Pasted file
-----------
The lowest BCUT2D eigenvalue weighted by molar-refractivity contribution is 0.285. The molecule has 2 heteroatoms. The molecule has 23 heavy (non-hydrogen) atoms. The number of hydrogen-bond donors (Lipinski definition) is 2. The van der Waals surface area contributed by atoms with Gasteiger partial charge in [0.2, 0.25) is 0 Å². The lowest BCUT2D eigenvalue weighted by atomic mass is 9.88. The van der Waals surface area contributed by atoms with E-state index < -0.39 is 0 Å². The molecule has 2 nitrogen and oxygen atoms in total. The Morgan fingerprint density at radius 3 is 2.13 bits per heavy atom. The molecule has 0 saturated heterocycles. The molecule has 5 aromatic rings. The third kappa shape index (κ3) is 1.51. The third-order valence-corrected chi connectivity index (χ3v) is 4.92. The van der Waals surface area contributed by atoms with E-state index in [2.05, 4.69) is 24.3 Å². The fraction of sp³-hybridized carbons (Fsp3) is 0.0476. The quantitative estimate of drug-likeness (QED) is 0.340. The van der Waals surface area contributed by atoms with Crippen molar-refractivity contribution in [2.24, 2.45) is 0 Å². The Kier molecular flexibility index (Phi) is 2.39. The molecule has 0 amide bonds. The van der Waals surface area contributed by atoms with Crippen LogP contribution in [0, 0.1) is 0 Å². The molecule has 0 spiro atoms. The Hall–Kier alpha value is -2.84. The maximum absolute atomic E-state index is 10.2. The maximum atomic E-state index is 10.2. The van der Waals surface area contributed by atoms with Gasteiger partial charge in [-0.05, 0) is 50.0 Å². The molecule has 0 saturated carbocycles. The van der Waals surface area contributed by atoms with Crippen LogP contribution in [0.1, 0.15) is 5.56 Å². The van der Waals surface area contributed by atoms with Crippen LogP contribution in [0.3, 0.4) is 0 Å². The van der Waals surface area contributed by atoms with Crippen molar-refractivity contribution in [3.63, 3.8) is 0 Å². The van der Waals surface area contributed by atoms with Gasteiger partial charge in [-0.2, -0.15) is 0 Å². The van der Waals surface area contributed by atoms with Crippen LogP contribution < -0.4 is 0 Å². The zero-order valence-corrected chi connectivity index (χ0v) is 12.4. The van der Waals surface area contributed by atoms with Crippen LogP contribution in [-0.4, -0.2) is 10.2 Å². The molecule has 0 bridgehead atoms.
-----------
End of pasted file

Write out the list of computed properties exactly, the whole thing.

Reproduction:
The lowest BCUT2D eigenvalue weighted by molar-refractivity contribution is 0.285. The molecule has 2 heteroatoms. The molecule has 23 heavy (non-hydrogen) atoms. The number of hydrogen-bond donors (Lipinski definition) is 2. The van der Waals surface area contributed by atoms with Gasteiger partial charge in [0.2, 0.25) is 0 Å². The lowest BCUT2D eigenvalue weighted by atomic mass is 9.88. The van der Waals surface area contributed by atoms with E-state index < -0.39 is 0 Å². The molecule has 2 nitrogen and oxygen atoms in total. The Morgan fingerprint density at radius 3 is 2.13 bits per heavy atom. The molecule has 0 saturated heterocycles. The molecule has 5 aromatic rings. The third kappa shape index (κ3) is 1.51. The third-order valence-corrected chi connectivity index (χ3v) is 4.92. The van der Waals surface area contributed by atoms with E-state index in [2.05, 4.69) is 24.3 Å². The fraction of sp³-hybridized carbons (Fsp3) is 0.0476. The quantitative estimate of drug-likeness (QED) is 0.340. The van der Waals surface area contributed by atoms with Crippen molar-refractivity contribution in [2.24, 2.45) is 0 Å². The Kier molecular flexibility index (Phi) is 2.39. The molecule has 0 amide bonds. The van der Waals surface area contributed by atoms with Crippen LogP contribution in [0, 0.1) is 0 Å². The molecule has 0 spiro atoms. The Hall–Kier alpha value is -2.84. The maximum absolute atomic E-state index is 10.2. The maximum atomic E-state index is 10.2. The van der Waals surface area contributed by atoms with Gasteiger partial charge in [-0.05, 0) is 50.0 Å². The molecule has 0 saturated carbocycles. The van der Waals surface area contributed by atoms with Crippen LogP contribution in [0.1, 0.15) is 5.56 Å². The van der Waals surface area contributed by atoms with Crippen LogP contribution in [0.3, 0.4) is 0 Å². The van der Waals surface area contributed by atoms with Crippen molar-refractivity contribution in [3.63, 3.8) is 0 Å². The van der Waals surface area contributed by atoms with Gasteiger partial charge in [-0.2, -0.15) is 0 Å². The van der Waals surface area contributed by atoms with Crippen LogP contribution < -0.4 is 0 Å². The zero-order valence-corrected chi connectivity index (χ0v) is 12.4. The van der Waals surface area contributed by atoms with Crippen LogP contribution in [-0.4, -0.2) is 10.2 Å². The molecule has 0 bridgehead atoms.